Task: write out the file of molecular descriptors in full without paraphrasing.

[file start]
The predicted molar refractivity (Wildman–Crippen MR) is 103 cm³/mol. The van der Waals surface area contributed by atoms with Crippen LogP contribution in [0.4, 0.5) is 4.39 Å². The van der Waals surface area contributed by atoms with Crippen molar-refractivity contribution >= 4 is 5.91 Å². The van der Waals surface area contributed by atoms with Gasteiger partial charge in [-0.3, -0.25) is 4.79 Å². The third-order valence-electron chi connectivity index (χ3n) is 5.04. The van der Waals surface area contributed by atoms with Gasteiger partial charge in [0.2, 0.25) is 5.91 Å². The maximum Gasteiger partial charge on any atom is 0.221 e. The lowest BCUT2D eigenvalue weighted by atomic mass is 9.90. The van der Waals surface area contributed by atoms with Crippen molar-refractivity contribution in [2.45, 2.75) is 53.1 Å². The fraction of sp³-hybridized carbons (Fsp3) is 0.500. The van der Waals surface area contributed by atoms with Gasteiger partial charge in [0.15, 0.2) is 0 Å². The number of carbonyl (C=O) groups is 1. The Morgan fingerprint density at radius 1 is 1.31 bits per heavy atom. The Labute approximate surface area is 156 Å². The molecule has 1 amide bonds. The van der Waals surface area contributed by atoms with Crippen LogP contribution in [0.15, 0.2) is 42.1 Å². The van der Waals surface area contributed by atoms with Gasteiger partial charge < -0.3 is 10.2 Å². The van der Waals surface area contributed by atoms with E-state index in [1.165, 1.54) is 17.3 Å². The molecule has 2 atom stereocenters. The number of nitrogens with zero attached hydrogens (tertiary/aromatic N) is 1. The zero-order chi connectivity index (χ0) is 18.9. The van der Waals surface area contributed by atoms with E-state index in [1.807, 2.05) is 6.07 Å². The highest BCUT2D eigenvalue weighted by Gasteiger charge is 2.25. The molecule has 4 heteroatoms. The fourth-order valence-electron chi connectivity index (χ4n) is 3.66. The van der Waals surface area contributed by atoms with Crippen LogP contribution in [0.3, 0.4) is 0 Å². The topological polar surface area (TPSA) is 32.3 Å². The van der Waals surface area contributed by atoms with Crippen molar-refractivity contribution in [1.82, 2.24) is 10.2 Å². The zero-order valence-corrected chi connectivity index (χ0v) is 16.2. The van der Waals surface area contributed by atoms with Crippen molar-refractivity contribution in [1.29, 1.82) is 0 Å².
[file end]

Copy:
The predicted molar refractivity (Wildman–Crippen MR) is 103 cm³/mol. The van der Waals surface area contributed by atoms with Crippen LogP contribution in [0.4, 0.5) is 4.39 Å². The van der Waals surface area contributed by atoms with Crippen molar-refractivity contribution >= 4 is 5.91 Å². The van der Waals surface area contributed by atoms with Gasteiger partial charge in [-0.3, -0.25) is 4.79 Å². The third-order valence-electron chi connectivity index (χ3n) is 5.04. The van der Waals surface area contributed by atoms with Gasteiger partial charge in [0.2, 0.25) is 5.91 Å². The maximum Gasteiger partial charge on any atom is 0.221 e. The lowest BCUT2D eigenvalue weighted by atomic mass is 9.90. The van der Waals surface area contributed by atoms with Crippen molar-refractivity contribution in [2.45, 2.75) is 53.1 Å². The fraction of sp³-hybridized carbons (Fsp3) is 0.500. The van der Waals surface area contributed by atoms with Gasteiger partial charge in [0.15, 0.2) is 0 Å². The number of carbonyl (C=O) groups is 1. The Morgan fingerprint density at radius 1 is 1.31 bits per heavy atom. The Labute approximate surface area is 156 Å². The molecule has 1 amide bonds. The van der Waals surface area contributed by atoms with Crippen LogP contribution in [0.15, 0.2) is 42.1 Å². The van der Waals surface area contributed by atoms with Gasteiger partial charge < -0.3 is 10.2 Å². The van der Waals surface area contributed by atoms with E-state index in [1.165, 1.54) is 17.3 Å². The molecule has 2 atom stereocenters. The number of nitrogens with zero attached hydrogens (tertiary/aromatic N) is 1. The zero-order chi connectivity index (χ0) is 18.9. The van der Waals surface area contributed by atoms with E-state index in [1.807, 2.05) is 6.07 Å². The highest BCUT2D eigenvalue weighted by Gasteiger charge is 2.25. The molecule has 4 heteroatoms. The fourth-order valence-electron chi connectivity index (χ4n) is 3.66. The van der Waals surface area contributed by atoms with Crippen LogP contribution in [0.3, 0.4) is 0 Å². The topological polar surface area (TPSA) is 32.3 Å². The van der Waals surface area contributed by atoms with Crippen molar-refractivity contribution in [1.82, 2.24) is 10.2 Å². The zero-order valence-corrected chi connectivity index (χ0v) is 16.2. The van der Waals surface area contributed by atoms with Crippen molar-refractivity contribution in [1.29, 1.82) is 0 Å².